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Old 01-12-2016, 02:54 PM   #1
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Wet diesel exhaust hose

I need to replace 1 wet exhaust hose (but also the other while there) on my Perkins Range 4, 200 HP engines.
They both are 3 foot in length from the riser to the muffler with a small bent into the mufflers. In looking into flexible wet exhaust hose, they seem to all have different temperature ratings, say from 200F to 600F or more. Being a turbocharged motor, although a wet hose, I would assume the higher heat rating the better?
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Old 01-12-2016, 03:18 PM   #2
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Originally Posted by Goldenstar38 View Post
Being a turbocharged motor, although a wet hose, I would assume the higher heat rating the better?
Yes
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Old 01-13-2016, 08:46 AM   #3
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The sea water flow thru the engine into the exhaust should always be high enough that it does not go above 140F or so.

This is so the components do not clog up with salt deposits.
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Old 01-13-2016, 10:33 AM   #4
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No need for higher heat rating. My Turbo Perkins has had the same std exhaust hose on it for 18 years. Invest the difference in a seawater flow alarm, b/c if you loose your flow either hose will be gone in moments.
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Old 01-13-2016, 12:32 PM   #5
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Brooksie, I think this makes the most sense for my application.
Thank you.
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Old 01-13-2016, 01:00 PM   #6
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I know nothing lasts forever, but I have to ask why you need to replace the hoses?
If they are damaged due to heat, you may well have other issues to solve, or you will just be frying the new hoses too.
If this is a fairly straight run, I would consider using fiberglass tubing connected with short couplings of rubber hose.
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Old 01-13-2016, 01:46 PM   #7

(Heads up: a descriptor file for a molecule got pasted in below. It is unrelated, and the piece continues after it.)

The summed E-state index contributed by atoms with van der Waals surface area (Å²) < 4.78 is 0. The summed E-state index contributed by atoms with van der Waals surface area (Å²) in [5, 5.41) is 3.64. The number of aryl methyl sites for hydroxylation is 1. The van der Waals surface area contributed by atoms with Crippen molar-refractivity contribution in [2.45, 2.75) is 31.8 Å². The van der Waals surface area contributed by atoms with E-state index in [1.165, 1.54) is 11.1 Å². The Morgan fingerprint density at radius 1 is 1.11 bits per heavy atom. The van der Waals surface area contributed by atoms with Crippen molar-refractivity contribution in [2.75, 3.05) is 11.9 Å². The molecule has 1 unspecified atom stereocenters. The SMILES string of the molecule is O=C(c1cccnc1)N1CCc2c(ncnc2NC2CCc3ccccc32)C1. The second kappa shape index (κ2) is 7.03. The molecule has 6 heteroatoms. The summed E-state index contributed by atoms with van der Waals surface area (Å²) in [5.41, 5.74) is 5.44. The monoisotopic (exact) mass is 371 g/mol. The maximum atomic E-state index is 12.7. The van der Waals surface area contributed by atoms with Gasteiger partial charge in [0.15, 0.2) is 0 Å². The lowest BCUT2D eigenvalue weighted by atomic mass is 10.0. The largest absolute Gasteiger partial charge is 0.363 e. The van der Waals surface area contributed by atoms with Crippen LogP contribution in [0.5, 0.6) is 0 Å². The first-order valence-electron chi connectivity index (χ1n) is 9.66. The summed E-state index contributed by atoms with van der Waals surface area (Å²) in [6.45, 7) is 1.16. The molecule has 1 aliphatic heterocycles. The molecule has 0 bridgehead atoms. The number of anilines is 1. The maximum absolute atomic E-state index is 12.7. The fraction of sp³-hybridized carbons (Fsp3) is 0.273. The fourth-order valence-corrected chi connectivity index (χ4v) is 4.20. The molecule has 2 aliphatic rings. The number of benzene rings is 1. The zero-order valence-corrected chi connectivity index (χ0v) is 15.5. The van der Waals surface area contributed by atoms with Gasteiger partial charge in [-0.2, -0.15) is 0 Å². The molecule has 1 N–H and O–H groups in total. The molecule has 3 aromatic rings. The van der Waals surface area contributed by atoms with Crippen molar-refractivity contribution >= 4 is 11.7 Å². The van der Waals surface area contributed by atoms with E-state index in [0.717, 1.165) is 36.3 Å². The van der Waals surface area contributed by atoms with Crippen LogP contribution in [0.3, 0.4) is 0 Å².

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One hose is collapsing in the center. The PO had tried to place a hose clamp around it to open (make round). While I have been in the maintenance mode, wanted to just replace them both as they are the easiest chore I have to do. I have no idea as to how old they may be, so if replacing one, just do them both together.
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Old 01-13-2016, 02:26 PM   #8
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Using a higher temperature rated hose doesn't always have to do for when things are working normally.
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Old 01-13-2016, 03:30 PM   #9
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The Eagles exhaust can be wet or dry by opening or closing a through hull. However what comes out of the exhaust tail pipe is not as important as what goes thru the exhaust manafold and or engine. The Eagle had dry exhaust when we bought her, very hot and noise. So the exhaust system was changed to a hybrid design by an marine exhaust shop and myself. We did not like hated the dry exhaust, so we modified to a preferred wet muffler and water muffler, which also allow for optional dry. We have never used the dry option. Wet made the boat and engine room cool and quiet. The water muffler is mounted high so it self drains. Since we prefer wet keel cool was not considered.

As mentioned before what is more important is not having raw water cool the engine or manifold, so we have dry fresh water engine manifold and wet exhausted where exhaust and water comes out of the exhaust pipe. As on old school rule hoses belts clamps should be replaced ever 10 years.

Keel cool after being on the commercial dock and yard I would not covert to. First they are expesive to install and have to be sized correctly. There are 2 through hull holes rather than one. I had all the thru hulls filled in except the gen set and engine in takes.

OPPS post to wrong discussion should be wet vs dry exhaust. Oh well!
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Old 01-13-2016, 04:02 PM   #10
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The exhaust system has no issues, other than a collapsing hose. I have run it for 2 years in this condition, but I want to take care of these issues now.